Introduction to Blog

I launched the website and the Blog after having spoken to government officials, political analysts and security experts specializing in South Asian affairs from three continents. The feedback was uniformly consistent. The bottom line is that when Kashmiris are suffering and the world has its own set of priorities, we need to find ways to help each other. We must be realistic, go beyond polemics and demagoguery, and propose innovative ideas that will bring peace, justice and prosperity in all of Jammu and Kashmir.

The author had two reasons to create this blog. First, it was to address the question that was being asked repeatedly, especially, by journalists and other observers in the U.S., U.K., and Canada, inquiring whether the Kashmiri society was concerned about social, cultural and environmental challenges in the valley given that only political upheaval and violence were reported or highlighted by media.

Second, the author has covered the entire spectrum of societal issues and challenges facing Kashmiri people over an 8-year period with the exception of politics given that politics gets all the exposure at the expense of REAL CHALLENGES that will likely result in irreversible degradation in the quality of life and the standard of living for future generations of Kashmiris to come.

The author stopped adding additional material to the Blog once it was felt that most, if not all, concerns, challenges and issues facing the Kashmiri society are cataloged in the Blog. There are over 1900 entries in the Blog and most commentaries include short biographical sketches of authors to bring readers close to the essence of Kashmir. Unfortunately, the 8-year assessment also indicates that neither Kashmiri civil society, nor intellectuals or political leadership have any inclination or enthusiasm in pursuing issues that do not coincide with their vested political agendas. What it means for the future of Kashmiri children and their children is unfathomable. But the evidence is all laid out.

This Blog is a reality check on Kashmir. It is a historical record of how Kashmir lost its way.

Vijay Sazawal, Ph.D.

Tuesday, February 24, 2009

Stripping the Cultural Icon Naked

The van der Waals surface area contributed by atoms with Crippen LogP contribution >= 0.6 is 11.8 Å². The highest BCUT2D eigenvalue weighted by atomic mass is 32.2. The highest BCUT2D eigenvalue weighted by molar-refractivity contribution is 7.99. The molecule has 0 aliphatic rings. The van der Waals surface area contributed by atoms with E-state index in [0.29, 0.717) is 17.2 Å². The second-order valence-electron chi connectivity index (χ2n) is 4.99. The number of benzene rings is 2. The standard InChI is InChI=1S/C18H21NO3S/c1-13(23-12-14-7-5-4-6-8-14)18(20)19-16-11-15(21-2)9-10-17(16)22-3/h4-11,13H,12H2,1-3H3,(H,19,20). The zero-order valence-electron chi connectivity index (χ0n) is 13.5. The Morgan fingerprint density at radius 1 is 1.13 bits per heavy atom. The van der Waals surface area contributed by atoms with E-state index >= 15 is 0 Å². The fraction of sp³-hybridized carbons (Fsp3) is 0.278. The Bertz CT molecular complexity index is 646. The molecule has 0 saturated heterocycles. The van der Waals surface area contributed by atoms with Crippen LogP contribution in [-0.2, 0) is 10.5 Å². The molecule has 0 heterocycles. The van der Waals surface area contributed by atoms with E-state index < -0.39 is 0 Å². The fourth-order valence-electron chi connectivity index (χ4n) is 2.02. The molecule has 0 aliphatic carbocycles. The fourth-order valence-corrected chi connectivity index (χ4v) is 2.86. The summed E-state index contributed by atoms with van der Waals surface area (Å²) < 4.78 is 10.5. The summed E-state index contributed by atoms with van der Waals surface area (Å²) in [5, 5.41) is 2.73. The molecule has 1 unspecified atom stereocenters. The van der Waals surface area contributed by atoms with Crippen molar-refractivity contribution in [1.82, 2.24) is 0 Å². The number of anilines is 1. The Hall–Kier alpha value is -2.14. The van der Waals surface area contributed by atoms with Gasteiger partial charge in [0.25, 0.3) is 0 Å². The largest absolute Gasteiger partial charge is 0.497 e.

Tagore Hall's dilapidated condition is a proof of Kashmiri society's fall from the grace

Lack of money defaces Tagore Hall

Mudasir Amin (Kashmir Images)

Srinagar: Tagore Hall, the only auditorium worth its name in Srinagar which has all along been the hub of cultural activities in the Valley is in shambles for unknown reasons.

“Tagore Hall stands fragile and battered, unclothed and with repulsive looks, which certainly is a cause of great worry both for the commoners as well as the artists of the Valley.”

In fact, reasonably speaking, the only reason for the pathetic condition of the Tagore Hall is the unreasonable lethargy and carelessness of the concerned authorities in taking care of the repair and renovation of this historical auditorium set by in the year 1958.

Although the Jammu and Kashmir Academy of Art, culture and Languages is there to take care of the Tagore Hall, however, even this agency has been the unwilling victim of the official lethargy and unnecessary bureaucratic hassles plaguing various governmental agencies that were roped in for necessary repairs and renovation of Tagore Hall.

Three years ago, then Secretary, Jammu and Kashmir Academy of Art, culture and Languages, Dr. Rafiq Masoodi mooted a proposal for the renovation of Tagore Hall and then coalition government readily agreed to it and allocated requisite funds for the purpose.

So the renovation work formally took off and the old and dilapidated plaster was scratched off from the walls of the building. But then, after some time the work came to a grinding halt for unknown reasons.

Officials at Academy say the money that was supposed to come for the renovation of Tagore Hall never came, “so the work had to be stopped”.

And since then the Tagore Hall has been standing there fragile and battered, unclothed and with repulsive looks, which certainly is a cause of great worry both for the commoners as well as the artists of the Valley.

“This is the only big hall available for cultural activities and other important ceremonies. If proper care is not taken now, there will be only ruins there after few more years,” said a theatre artist who didn’t want to be named. “It is criminal on part of the authorities for having done this to such a cultural landmark.”

In September 2008 during the under ‘Governor Rule’, the Governor, N N Vohra following a surprise visit to the Tagore Hall, saw its appalling condition and subsequently during a function at SKICC, ordered release of funds amounting to Rs 2.5 crores for it. Although the funds were supposed to have come in, but given that the renovation work is yet to resume, it is more than obvious that the money has once again not been released.

“Tagore Hall is our cultural heritage. But, due to government apathy it is in shambles,” says Ali Mohammed, another dramatist. “If this hall would have been in Jammu, the administration would have gone out of way to ensure that it was repaired in time,” he alleged.

Talking about the delay in repairs and renovation of the Tagore Hall, Zafar Iqbal Manhas, Secretary of Jammu and Kashmir Academy of Art, Culture and Languages, says, “I have been running from pillar to post and now I am expecting funds within five to 10 days.”

He said after getting the funds, “we will pay it to JKPCC and the renovation work will start again.” Manhas while acknowledging the importance of Tagore Hall, assured every step would be taken to preserve it.

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